Loy Chvilicek was dressed in a black hat and long black dress as she spoke in front of a good-sized crowd at Fort Assinniboine Saturday afternoon.
Chvilicek was playing the role of Eliza Dodd, the wife of the chaplain at Fort Assinnibone in the 1880s
The attire may have seemed out of place for the fort, which was isolated on the nearly desolate Montana plains, but there were women on the fort — generally officers’ wives — and they did dress up on occasion.
Mrs. Dodd, Horace Bivens, an African-American soldier from the mid-1880s, a Canadian Mountie and a foot soldier from the same era, were dressed up to provide visitors to the fort a look at life during its heyday.
People took part in the fort tours Saturday as part of Living History, a program in which the fort, the Buffalo Jump and Havre Beneath the Streets opened their doors for special tours of the historical attractions.
Chvilicek, now a Helena resident, became familiar with Eliza Dodd when she lived in Havre. Dodd wrote — in perfect penmanship — a detailed diary of events during her stay at the fort. She would have been lost to history, but more than a decade ago, a couple came upon the diaries at a sale in Ventura, Calif. They became enthralled with the story, and decided they had to come to Montana and tour the fort.
After their visit, they donated the diary, which ran from 1881 to 1883, to Gary Wilson, president of the Fort Assinniboine Preservation Association.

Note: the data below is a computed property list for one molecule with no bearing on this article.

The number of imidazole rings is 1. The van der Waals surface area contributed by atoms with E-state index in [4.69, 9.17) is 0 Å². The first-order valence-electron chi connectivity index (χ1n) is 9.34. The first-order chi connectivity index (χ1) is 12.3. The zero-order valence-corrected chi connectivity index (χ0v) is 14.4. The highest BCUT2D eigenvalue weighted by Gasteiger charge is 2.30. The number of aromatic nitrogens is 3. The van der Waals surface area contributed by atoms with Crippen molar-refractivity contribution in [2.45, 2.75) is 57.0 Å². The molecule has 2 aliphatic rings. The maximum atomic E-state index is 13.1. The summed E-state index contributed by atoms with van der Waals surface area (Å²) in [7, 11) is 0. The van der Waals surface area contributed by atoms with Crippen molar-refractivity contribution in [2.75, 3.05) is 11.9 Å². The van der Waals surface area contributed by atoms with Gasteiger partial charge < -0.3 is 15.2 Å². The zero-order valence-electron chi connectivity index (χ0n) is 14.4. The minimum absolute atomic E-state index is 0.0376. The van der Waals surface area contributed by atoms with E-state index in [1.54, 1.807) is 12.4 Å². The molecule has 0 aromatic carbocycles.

“There were other stories written by men, ” Chvilicek said. “But this is the best one written by a woman. ”
So on Saturday, Chvilicek told visitors the story of Eliza Dodd and her daily life — the day-in-day-out stories and accounts of holiday celebrations, such as the Fourth of July when the fort band played “Yankee Doodle” and “the Star-Spangled Banner. ” The day was capped off with fireworks.
“She was a very courageous woman, ” Chvilicek said. She moved from Ohio to accompany her husband to Montana
Visitors also heard lectures on other aspects of the fort’s history and took a ride on a tourist trailer driven by Darren Boss with an account of the history by Jim Spangalo.
The Bullhook Bottoms Black Powder Club fired a Civil War-era cannon for the visitors’ enjoyment. Often young people in the audience were given the opportunity to pull the trigger.
Wilson said Living History is designed for tourists and local residents to get to know what tremendous historical attractions the area has, Wilson said.
He said Becky Miller, the president of the Tourism Business Improvement District, arranged to take care expenses, he said.